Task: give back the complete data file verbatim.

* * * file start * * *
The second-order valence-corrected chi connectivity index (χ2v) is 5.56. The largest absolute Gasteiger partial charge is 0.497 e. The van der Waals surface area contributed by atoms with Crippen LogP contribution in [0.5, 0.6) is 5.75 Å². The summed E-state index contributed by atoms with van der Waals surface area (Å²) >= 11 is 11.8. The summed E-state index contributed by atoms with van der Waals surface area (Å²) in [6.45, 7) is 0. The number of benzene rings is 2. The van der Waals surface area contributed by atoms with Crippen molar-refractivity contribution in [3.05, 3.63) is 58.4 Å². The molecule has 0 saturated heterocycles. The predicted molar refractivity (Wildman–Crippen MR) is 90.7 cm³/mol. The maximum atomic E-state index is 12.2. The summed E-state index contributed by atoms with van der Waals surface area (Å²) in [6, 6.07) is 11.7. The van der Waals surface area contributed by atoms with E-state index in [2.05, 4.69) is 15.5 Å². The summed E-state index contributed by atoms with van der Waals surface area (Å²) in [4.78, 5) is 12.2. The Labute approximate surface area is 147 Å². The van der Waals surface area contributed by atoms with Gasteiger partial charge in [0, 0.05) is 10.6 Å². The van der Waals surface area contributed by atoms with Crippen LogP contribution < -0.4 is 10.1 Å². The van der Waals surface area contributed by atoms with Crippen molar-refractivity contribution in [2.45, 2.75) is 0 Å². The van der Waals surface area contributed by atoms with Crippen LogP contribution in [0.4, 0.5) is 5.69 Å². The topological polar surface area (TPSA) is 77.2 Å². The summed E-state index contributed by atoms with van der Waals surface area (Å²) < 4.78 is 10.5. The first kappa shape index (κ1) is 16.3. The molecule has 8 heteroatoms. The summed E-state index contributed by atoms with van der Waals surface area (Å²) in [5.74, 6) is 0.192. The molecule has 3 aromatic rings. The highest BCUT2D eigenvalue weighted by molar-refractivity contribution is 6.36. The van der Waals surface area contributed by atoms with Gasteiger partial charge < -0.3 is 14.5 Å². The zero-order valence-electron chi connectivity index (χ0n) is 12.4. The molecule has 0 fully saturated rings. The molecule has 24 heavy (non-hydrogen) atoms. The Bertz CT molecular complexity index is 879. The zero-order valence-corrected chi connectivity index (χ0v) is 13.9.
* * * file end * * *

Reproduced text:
The second-order valence-corrected chi connectivity index (χ2v) is 5.56. The largest absolute Gasteiger partial charge is 0.497 e. The van der Waals surface area contributed by atoms with Crippen LogP contribution in [0.5, 0.6) is 5.75 Å². The summed E-state index contributed by atoms with van der Waals surface area (Å²) >= 11 is 11.8. The summed E-state index contributed by atoms with van der Waals surface area (Å²) in [6.45, 7) is 0. The number of benzene rings is 2. The van der Waals surface area contributed by atoms with Crippen molar-refractivity contribution in [3.05, 3.63) is 58.4 Å². The molecule has 0 saturated heterocycles. The predicted molar refractivity (Wildman–Crippen MR) is 90.7 cm³/mol. The maximum atomic E-state index is 12.2. The summed E-state index contributed by atoms with van der Waals surface area (Å²) in [6, 6.07) is 11.7. The van der Waals surface area contributed by atoms with E-state index in [2.05, 4.69) is 15.5 Å². The summed E-state index contributed by atoms with van der Waals surface area (Å²) in [4.78, 5) is 12.2. The Labute approximate surface area is 147 Å². The van der Waals surface area contributed by atoms with Gasteiger partial charge in [0, 0.05) is 10.6 Å². The van der Waals surface area contributed by atoms with Crippen LogP contribution < -0.4 is 10.1 Å². The van der Waals surface area contributed by atoms with Crippen molar-refractivity contribution in [2.45, 2.75) is 0 Å². The van der Waals surface area contributed by atoms with Crippen LogP contribution in [0.4, 0.5) is 5.69 Å². The topological polar surface area (TPSA) is 77.2 Å². The summed E-state index contributed by atoms with van der Waals surface area (Å²) < 4.78 is 10.5. The first kappa shape index (κ1) is 16.3. The molecule has 8 heteroatoms. The summed E-state index contributed by atoms with van der Waals surface area (Å²) in [5.74, 6) is 0.192. The molecule has 3 aromatic rings. The highest BCUT2D eigenvalue weighted by molar-refractivity contribution is 6.36. The van der Waals surface area contributed by atoms with Gasteiger partial charge < -0.3 is 14.5 Å². The zero-order valence-electron chi connectivity index (χ0n) is 12.4. The molecule has 0 fully saturated rings. The molecule has 24 heavy (non-hydrogen) atoms. The Bertz CT molecular complexity index is 879. The zero-order valence-corrected chi connectivity index (χ0v) is 13.9.